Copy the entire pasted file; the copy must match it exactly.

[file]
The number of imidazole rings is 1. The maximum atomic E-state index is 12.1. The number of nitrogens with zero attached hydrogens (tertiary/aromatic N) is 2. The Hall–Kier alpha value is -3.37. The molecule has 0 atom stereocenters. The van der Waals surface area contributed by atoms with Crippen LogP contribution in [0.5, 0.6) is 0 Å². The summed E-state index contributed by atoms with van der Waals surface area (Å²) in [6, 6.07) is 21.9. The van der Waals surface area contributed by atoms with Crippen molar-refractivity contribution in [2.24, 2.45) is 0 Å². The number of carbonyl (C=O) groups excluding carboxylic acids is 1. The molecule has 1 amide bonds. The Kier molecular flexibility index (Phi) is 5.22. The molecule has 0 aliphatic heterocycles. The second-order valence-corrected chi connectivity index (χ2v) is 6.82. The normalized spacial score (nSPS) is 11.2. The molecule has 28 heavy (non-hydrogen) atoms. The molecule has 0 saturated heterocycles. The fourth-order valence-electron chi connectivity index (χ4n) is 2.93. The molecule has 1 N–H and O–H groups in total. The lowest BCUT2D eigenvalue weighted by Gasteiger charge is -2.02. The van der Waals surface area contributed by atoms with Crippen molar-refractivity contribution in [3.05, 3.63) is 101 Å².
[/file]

The number of imidazole rings is 1. The maximum atomic E-state index is 12.1. The number of nitrogens with zero attached hydrogens (tertiary/aromatic N) is 2. The Hall–Kier alpha value is -3.37. The molecule has 0 atom stereocenters. The van der Waals surface area contributed by atoms with Crippen LogP contribution in [0.5, 0.6) is 0 Å². The summed E-state index contributed by atoms with van der Waals surface area (Å²) in [6, 6.07) is 21.9. The van der Waals surface area contributed by atoms with Crippen molar-refractivity contribution in [2.24, 2.45) is 0 Å². The number of carbonyl (C=O) groups excluding carboxylic acids is 1. The molecule has 1 amide bonds. The Kier molecular flexibility index (Phi) is 5.22. The molecule has 0 aliphatic heterocycles. The second-order valence-corrected chi connectivity index (χ2v) is 6.82. The normalized spacial score (nSPS) is 11.2. The molecule has 28 heavy (non-hydrogen) atoms. The molecule has 0 saturated heterocycles. The fourth-order valence-electron chi connectivity index (χ4n) is 2.93. The molecule has 1 N–H and O–H groups in total. The lowest BCUT2D eigenvalue weighted by Gasteiger charge is -2.02. The van der Waals surface area contributed by atoms with Crippen molar-refractivity contribution in [3.05, 3.63) is 101 Å².